Barbara Starfield, MD, MPH, a study co-author and professor of health policy and management at the Johns Hopkins Bloomberg School of Public Health, said, "Our findings are in agreement with similar studies recently published on social gradients. Understanding which pathways are most important for which health outcomes may facilitate development of more informed health and social polices."
The study included 673 racially and ethnically diverse children aged 6 to 11 living in five areas of the United States and 1,018 parents in the same geographical areas. They were assessed according to the Child Health and Illness Profile - Child Edition (CHIP-CE), which is a self-report questionnaire designed to assess the health of children. Children completed a 45-question survey. Parents completed a Comprehensive Parent Report Form, which included the same 45 questions in the CHIP-CE as well as additional items. The responses were examined and scored by the researchers. The scores gave the researchers a comprehensive assessment of the children in four areas, which were satisfaction with health, comfort, resilience, and risk avoidance. The researchers then compared these findings to the child's social class. This was based on the parents' job status and education level. Education levels and parental employment were combined to form three distinct and ordered categories (high, middle, and low).
Of the four areas measured, social class gradients were found in all but one area in the parent report form. The exception was satisfaction with health, where scores did not differ significantly by class level. The most notable gradient was in risk avoidance behavior, which was better the higher the child's social class. The reporting of symptoms of physical and mental ill health was also greater the lower the social class.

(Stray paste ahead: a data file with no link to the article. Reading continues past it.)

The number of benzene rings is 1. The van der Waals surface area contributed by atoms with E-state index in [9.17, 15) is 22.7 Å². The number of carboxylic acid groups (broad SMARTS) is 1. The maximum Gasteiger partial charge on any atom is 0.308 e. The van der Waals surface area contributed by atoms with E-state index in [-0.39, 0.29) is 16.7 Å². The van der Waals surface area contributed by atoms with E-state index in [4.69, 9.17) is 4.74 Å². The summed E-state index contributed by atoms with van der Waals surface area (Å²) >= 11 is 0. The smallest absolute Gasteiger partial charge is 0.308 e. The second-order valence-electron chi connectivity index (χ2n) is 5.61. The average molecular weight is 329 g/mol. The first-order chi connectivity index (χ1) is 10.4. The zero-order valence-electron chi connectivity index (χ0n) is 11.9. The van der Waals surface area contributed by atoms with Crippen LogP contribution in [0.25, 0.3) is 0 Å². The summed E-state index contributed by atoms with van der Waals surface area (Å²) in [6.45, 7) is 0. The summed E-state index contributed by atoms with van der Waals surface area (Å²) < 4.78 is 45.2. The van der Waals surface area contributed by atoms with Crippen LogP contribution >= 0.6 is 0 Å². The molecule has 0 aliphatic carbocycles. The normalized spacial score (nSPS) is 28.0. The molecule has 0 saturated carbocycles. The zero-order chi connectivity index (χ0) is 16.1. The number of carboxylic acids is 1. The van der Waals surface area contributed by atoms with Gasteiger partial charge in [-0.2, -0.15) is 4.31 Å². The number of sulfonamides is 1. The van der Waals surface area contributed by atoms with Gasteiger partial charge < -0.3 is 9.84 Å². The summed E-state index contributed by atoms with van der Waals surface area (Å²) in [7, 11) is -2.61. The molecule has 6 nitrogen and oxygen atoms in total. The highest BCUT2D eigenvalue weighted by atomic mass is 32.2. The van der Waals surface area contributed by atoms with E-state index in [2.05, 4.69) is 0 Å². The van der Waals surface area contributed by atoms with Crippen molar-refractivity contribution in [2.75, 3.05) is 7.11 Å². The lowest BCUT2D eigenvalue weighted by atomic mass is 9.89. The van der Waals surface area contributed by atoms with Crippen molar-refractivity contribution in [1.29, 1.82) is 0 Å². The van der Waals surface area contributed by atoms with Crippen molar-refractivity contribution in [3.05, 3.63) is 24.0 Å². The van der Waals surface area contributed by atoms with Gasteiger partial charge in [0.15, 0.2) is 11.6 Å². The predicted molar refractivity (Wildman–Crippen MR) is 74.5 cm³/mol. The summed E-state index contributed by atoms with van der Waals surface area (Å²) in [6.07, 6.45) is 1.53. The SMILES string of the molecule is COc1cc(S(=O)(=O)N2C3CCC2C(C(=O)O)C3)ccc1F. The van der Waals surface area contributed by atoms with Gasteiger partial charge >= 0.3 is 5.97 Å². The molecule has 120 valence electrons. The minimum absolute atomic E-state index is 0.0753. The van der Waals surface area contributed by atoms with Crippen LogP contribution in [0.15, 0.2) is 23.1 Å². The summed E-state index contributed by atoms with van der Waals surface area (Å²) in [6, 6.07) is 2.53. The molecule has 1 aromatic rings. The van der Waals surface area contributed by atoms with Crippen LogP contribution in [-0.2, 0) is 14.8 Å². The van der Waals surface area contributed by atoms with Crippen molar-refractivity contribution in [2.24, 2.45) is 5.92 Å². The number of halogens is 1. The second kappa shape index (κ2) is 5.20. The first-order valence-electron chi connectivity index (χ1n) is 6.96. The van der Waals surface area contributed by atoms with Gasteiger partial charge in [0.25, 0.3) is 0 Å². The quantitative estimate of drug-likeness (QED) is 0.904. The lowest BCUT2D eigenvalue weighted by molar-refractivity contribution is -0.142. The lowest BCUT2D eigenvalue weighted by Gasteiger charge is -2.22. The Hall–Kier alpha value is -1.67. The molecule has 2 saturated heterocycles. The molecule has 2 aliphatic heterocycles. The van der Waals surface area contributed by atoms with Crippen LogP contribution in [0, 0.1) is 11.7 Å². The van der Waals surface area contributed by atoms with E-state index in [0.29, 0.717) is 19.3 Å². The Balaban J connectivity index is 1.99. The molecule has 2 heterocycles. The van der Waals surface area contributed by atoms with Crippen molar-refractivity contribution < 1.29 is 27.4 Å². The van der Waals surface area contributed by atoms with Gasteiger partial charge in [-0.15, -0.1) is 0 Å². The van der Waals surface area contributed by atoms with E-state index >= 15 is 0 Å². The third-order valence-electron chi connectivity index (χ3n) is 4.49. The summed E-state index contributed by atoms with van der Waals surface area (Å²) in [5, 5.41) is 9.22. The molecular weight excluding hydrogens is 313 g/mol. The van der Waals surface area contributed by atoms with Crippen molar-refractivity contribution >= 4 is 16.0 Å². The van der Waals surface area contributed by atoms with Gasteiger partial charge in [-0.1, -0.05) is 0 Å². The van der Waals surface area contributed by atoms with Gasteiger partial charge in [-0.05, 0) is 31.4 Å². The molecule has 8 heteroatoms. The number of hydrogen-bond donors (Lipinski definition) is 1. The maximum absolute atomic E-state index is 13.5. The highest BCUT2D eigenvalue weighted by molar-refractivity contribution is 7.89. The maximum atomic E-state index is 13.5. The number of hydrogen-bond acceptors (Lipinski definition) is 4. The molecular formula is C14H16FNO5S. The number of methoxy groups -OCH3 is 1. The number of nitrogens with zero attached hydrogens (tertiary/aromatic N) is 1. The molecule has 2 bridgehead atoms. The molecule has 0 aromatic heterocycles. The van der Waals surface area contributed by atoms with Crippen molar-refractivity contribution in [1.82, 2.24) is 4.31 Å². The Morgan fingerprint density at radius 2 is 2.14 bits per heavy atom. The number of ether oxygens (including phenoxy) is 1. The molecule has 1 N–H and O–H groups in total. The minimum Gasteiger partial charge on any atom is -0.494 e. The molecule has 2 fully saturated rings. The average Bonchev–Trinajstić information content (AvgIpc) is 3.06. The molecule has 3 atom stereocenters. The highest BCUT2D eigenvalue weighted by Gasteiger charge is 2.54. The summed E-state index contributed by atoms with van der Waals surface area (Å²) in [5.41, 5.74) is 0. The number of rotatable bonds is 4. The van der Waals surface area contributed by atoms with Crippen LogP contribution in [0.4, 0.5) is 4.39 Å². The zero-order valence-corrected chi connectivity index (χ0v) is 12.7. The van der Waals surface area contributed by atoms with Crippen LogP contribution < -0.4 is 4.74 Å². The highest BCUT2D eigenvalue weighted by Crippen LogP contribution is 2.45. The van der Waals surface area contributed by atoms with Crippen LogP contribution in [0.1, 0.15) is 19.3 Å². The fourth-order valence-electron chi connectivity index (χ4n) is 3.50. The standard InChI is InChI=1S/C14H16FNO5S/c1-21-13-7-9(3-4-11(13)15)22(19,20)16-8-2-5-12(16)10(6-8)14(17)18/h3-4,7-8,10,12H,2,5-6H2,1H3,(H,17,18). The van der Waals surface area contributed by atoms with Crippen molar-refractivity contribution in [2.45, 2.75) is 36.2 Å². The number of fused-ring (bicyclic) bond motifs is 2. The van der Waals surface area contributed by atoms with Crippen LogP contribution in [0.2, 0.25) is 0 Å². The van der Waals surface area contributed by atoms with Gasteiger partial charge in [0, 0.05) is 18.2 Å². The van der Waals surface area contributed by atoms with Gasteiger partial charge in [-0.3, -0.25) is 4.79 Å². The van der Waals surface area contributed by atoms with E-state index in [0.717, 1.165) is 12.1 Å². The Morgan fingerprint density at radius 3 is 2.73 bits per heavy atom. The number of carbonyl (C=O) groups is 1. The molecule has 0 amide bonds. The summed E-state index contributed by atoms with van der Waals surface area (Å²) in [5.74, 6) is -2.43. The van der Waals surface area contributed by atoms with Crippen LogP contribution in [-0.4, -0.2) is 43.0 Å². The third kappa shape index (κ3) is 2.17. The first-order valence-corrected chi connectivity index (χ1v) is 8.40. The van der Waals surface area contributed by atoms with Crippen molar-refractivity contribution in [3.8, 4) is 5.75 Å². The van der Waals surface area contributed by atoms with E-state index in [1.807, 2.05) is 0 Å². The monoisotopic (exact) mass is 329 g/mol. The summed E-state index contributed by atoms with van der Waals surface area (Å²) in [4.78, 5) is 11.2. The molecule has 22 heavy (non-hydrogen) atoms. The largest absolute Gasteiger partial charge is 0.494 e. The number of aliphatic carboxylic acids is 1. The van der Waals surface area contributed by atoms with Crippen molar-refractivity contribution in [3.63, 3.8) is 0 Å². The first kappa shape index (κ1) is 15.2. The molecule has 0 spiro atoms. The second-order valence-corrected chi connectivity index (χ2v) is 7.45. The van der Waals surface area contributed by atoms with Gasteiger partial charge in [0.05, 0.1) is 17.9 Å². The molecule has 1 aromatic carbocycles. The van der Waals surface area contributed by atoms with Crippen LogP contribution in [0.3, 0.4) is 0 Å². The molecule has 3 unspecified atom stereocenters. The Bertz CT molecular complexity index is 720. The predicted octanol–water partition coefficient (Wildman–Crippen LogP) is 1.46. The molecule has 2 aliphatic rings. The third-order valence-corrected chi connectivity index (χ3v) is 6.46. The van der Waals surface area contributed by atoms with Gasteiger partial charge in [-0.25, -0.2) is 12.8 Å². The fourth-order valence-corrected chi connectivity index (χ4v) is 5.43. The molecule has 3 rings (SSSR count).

In parent-reported scores, the researchers also found a clear and significant gradient in threats to achievement, which represents disruptive behavior in children. Scores in this area progressively improved with increasing social class.
"The study shows the potential for CHIP, which can be used to examine life course changes in health and explore the influence of social and other conditions on health in developmental periods of life. The potential for understanding the complex influences on the development of various health profiles is large, especially in longitudinal research following youth from early school ages through adolescence," said Dr. Starfield.
Judy Robertson, BS, research associate, and Anne W. Riley, PhD, associate professor in the School's Department of Health Policy and Management co-authored the study.
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